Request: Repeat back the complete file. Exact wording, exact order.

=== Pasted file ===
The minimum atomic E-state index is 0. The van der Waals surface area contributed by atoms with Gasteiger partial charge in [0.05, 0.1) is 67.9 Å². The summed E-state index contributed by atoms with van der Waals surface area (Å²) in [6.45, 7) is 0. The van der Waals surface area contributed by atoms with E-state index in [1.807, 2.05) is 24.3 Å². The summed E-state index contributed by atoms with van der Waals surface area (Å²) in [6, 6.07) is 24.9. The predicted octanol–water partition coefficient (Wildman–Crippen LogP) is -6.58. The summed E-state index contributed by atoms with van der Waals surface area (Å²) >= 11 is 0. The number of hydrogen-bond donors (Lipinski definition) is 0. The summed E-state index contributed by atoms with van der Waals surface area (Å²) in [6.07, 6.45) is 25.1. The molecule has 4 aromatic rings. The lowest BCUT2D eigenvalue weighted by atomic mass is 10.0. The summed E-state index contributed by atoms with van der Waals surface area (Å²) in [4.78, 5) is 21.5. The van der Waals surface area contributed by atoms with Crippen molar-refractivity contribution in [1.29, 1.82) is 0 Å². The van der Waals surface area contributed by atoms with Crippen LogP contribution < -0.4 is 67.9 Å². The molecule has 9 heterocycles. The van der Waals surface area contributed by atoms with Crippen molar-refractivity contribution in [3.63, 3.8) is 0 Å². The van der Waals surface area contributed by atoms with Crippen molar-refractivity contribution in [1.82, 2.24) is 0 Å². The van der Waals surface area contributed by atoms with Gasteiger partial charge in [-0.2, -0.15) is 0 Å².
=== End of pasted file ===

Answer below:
The minimum atomic E-state index is 0. The van der Waals surface area contributed by atoms with Gasteiger partial charge in [0.05, 0.1) is 67.9 Å². The summed E-state index contributed by atoms with van der Waals surface area (Å²) in [6.45, 7) is 0. The van der Waals surface area contributed by atoms with E-state index in [1.807, 2.05) is 24.3 Å². The summed E-state index contributed by atoms with van der Waals surface area (Å²) in [6, 6.07) is 24.9. The predicted octanol–water partition coefficient (Wildman–Crippen LogP) is -6.58. The summed E-state index contributed by atoms with van der Waals surface area (Å²) >= 11 is 0. The number of hydrogen-bond donors (Lipinski definition) is 0. The summed E-state index contributed by atoms with van der Waals surface area (Å²) in [6.07, 6.45) is 25.1. The molecule has 4 aromatic rings. The lowest BCUT2D eigenvalue weighted by atomic mass is 10.0. The summed E-state index contributed by atoms with van der Waals surface area (Å²) in [4.78, 5) is 21.5. The van der Waals surface area contributed by atoms with Crippen molar-refractivity contribution in [1.29, 1.82) is 0 Å². The van der Waals surface area contributed by atoms with Crippen LogP contribution < -0.4 is 67.9 Å². The molecule has 9 heterocycles. The van der Waals surface area contributed by atoms with Crippen molar-refractivity contribution in [3.63, 3.8) is 0 Å². The van der Waals surface area contributed by atoms with Crippen molar-refractivity contribution in [1.82, 2.24) is 0 Å². The van der Waals surface area contributed by atoms with Gasteiger partial charge in [-0.2, -0.15) is 0 Å².